Character Arc - What's the dealio?
Being an avid reader and a self taught writer, I've noticed a typical framework that most books/authors used in order to create conflict and develop personal growth within their characters based on the decisions a character makes or obstacles a character must overcome. I've discovered there is an actual term for it--Character Arc.
While writing Culture Shock I always fretted over making my characters believable/relatable. Creating 3D characters over flat 2D characters is an author's ultimate challenge.
Here are some tips to create believable conflict, personal development, and relatable characters using Character Arc.
Define Character Arc:
Character Arc—the rocky path of personal growth and development a character undergoes in a story, usually unwillingly, during which the character wrestles with and eventually overcomes some or all of a serious emotional fear, limitation, block or wound.
In a character's development he or she might overcome:
o lack of courage or inner doubts (Lack of confidence is what happens with the main character, Macy Holmes, in Culture Shock.)
o lack of ethics
o learning to love
o trauma from the past
o errors in thinking, etc.
Weaknesses, imperfections, quirks and vices make a character more real & appealing. They humanize a character. The audience can identify with them. Flaws and imperfections give a character somewhere to go and progress toward in the story. The development of a character is only interesting if they overcome something.
How to create 3D characters instead of 2D characters:
When a character has jumping changes, you will create a two-dimensional characters. For example, a character is faced with a hurdle and they immediately jump over it without thinking it throughout or the repercussions, etc. To create a three-dimensional characters you need to show the step-by-step process of how the character approaches that hurdle and how they decide to jumping over it. They may trip and fall and or hit another hurdle after the first but these scenarios are developing the characters growth.
Framework for creating Character Arc:
Personal growth doesn't happen overnight. It takes time and practice, a few slip-ups along the way. We're not perfect, we're human. A character in the book you're writing should not just see a problem, realize a solution, and solve all within a paragraph. There should be inner turmoil, weighing pros and cons, taking steps within the framework of personal growth that will lead him/her to their conclusion/solution. It's not always the right solution either. As I've mentioned before, we are human and your characters should be as human as possible to relate to readers. We make mistakes and so should your characters.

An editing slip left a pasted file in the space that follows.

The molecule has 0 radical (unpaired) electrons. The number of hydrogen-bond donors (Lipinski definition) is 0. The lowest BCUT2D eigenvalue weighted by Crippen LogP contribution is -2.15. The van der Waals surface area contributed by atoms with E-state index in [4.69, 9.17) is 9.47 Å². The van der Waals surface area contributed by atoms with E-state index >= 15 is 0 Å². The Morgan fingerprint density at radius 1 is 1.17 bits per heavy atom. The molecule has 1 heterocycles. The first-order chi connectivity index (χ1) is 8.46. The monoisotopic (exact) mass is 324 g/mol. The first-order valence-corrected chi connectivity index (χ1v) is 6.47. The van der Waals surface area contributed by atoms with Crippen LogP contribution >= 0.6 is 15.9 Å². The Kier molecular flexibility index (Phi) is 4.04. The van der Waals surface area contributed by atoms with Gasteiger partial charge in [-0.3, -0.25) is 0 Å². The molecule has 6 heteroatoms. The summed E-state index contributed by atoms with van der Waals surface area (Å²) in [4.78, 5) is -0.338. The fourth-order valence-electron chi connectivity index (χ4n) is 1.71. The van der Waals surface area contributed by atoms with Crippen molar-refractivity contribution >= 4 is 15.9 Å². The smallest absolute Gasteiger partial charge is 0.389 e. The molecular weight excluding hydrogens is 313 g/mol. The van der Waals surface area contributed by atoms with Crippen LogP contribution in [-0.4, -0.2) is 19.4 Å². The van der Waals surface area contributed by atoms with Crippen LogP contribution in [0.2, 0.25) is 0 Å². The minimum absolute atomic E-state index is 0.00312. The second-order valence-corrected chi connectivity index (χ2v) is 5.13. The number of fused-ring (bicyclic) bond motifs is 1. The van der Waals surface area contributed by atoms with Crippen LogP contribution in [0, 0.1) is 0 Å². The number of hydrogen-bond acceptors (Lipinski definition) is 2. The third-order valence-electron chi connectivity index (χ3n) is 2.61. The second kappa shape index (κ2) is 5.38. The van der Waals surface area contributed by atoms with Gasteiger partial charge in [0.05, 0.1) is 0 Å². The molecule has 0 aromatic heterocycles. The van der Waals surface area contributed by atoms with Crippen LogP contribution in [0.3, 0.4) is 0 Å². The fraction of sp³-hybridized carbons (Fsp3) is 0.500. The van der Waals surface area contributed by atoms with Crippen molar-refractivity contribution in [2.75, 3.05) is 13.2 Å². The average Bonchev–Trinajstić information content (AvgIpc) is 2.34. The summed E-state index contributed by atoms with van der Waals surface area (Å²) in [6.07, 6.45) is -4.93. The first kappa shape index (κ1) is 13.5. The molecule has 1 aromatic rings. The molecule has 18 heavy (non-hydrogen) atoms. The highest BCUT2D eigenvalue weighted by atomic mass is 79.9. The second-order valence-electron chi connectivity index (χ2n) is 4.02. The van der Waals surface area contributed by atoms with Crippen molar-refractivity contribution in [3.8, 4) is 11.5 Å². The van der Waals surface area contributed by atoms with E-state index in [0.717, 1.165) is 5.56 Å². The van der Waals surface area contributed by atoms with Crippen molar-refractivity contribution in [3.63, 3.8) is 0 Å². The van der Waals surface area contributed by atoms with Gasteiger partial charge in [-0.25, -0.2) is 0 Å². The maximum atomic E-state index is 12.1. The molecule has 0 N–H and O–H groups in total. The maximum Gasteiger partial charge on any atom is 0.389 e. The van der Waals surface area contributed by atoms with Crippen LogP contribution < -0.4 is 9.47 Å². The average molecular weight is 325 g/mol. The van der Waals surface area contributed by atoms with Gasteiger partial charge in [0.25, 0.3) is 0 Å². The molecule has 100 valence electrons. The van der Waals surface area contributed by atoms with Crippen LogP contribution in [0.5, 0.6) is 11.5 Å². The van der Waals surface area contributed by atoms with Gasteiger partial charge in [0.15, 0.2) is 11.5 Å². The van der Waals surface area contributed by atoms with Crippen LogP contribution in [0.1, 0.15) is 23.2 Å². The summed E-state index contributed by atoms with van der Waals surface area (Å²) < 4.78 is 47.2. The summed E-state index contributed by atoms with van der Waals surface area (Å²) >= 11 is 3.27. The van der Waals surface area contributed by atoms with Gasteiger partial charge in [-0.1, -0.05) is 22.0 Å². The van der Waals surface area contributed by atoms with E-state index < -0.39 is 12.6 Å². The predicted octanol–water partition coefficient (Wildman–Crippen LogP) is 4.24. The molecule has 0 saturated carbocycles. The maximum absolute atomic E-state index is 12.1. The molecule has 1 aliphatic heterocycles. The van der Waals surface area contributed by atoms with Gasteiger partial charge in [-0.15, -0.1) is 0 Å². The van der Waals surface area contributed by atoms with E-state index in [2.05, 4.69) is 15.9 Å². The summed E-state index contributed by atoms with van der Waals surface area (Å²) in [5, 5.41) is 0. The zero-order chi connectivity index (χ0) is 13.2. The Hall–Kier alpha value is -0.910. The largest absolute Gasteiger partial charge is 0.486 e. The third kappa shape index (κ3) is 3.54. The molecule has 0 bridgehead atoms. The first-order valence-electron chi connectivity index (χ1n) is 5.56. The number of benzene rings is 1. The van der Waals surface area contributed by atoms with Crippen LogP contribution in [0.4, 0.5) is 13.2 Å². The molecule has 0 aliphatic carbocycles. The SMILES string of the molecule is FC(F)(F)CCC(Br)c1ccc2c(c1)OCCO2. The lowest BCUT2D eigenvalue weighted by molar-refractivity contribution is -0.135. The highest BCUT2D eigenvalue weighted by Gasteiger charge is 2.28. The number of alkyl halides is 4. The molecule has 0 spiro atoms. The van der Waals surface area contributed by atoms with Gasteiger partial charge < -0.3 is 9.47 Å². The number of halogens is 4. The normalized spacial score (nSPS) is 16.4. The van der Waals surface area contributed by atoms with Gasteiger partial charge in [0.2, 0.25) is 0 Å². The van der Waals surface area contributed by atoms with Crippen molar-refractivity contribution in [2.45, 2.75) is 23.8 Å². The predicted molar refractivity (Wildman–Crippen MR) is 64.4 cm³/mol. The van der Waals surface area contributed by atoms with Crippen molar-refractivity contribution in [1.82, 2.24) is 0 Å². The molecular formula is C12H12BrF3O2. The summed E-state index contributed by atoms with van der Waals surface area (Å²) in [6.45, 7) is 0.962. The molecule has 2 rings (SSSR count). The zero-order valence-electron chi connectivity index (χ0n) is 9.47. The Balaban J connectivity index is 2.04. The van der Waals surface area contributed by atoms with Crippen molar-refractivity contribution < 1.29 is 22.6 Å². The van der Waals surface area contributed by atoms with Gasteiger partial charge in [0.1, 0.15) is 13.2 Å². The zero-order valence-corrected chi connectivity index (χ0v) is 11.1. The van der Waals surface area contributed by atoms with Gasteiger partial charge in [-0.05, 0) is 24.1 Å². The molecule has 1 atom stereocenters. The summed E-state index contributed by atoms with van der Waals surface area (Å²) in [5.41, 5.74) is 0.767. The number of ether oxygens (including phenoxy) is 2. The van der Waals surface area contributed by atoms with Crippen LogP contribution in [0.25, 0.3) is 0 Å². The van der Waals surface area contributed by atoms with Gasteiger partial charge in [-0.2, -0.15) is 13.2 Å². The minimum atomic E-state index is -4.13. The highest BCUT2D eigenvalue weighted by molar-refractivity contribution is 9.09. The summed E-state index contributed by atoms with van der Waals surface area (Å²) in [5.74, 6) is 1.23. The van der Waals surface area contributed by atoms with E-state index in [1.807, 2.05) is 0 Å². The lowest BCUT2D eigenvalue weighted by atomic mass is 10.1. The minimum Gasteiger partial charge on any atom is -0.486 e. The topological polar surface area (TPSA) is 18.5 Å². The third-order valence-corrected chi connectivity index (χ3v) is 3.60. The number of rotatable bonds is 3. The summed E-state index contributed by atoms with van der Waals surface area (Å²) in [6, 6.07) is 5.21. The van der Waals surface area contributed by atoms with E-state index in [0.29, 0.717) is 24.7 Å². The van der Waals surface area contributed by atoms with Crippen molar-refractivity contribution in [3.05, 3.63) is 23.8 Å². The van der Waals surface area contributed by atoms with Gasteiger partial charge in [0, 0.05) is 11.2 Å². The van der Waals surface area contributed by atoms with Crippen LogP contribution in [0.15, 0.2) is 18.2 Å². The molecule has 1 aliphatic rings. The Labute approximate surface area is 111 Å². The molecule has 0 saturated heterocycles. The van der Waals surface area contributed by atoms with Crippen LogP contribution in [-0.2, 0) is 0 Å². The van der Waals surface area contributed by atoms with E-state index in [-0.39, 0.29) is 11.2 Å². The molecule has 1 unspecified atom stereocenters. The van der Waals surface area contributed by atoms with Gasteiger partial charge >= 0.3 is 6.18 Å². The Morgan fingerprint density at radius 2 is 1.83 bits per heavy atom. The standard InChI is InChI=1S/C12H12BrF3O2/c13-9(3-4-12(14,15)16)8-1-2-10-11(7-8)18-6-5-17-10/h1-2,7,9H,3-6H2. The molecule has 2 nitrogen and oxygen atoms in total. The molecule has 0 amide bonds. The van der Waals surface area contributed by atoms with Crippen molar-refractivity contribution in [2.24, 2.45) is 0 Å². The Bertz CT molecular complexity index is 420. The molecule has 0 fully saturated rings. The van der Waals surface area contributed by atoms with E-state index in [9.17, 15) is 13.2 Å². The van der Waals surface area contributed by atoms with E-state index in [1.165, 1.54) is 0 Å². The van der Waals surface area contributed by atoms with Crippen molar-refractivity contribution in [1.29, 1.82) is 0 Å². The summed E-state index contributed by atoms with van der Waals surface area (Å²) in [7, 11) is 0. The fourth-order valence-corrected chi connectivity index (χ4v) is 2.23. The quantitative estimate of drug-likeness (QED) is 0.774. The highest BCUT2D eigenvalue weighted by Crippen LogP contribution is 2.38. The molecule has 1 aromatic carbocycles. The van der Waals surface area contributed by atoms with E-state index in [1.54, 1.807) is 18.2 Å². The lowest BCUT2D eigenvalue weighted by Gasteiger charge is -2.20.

Here are the five steps to create character arc within your plot:
1. The character’s internal shortcomings cause external problems. If some facet of his/her personality isn’t causing problems in his/her life, it’s probably not something he/she needs to change. The only things about which he/she needs to experience growth are the things that cause problems for him/her. So first of all, just to set the stage for your main character arc, you need to show the character failing at something because of his shortcomings.
2.The character experiences failure but doesn’t understand why. This is all about how the character reacts to his failures in step one. It’s important to show the reaction, because not understanding why the failures are occurring sets the emotional conditions for growth. Not understanding why is bound to cause some negative emotions: anger, frustration, resentment, etc. These are what fuel a character’s growth; when he gets fed up with failing, he’ll do something to prevent it. (Note, the character may not understand why he’s failing for a couple of different reasons. One, he may not be aware that the problem he/she has even exists. He/She may exist in a state of complete ignorance about the problem, and when confronted with it, his/her emotional reactions will include “gosh, I didn’t even know that was a thing, let alone a problem!” Two, he/she may recognize the existence of the problem, but is in denial that he/she has the problem. This latter is usually easier to defend in a novel.)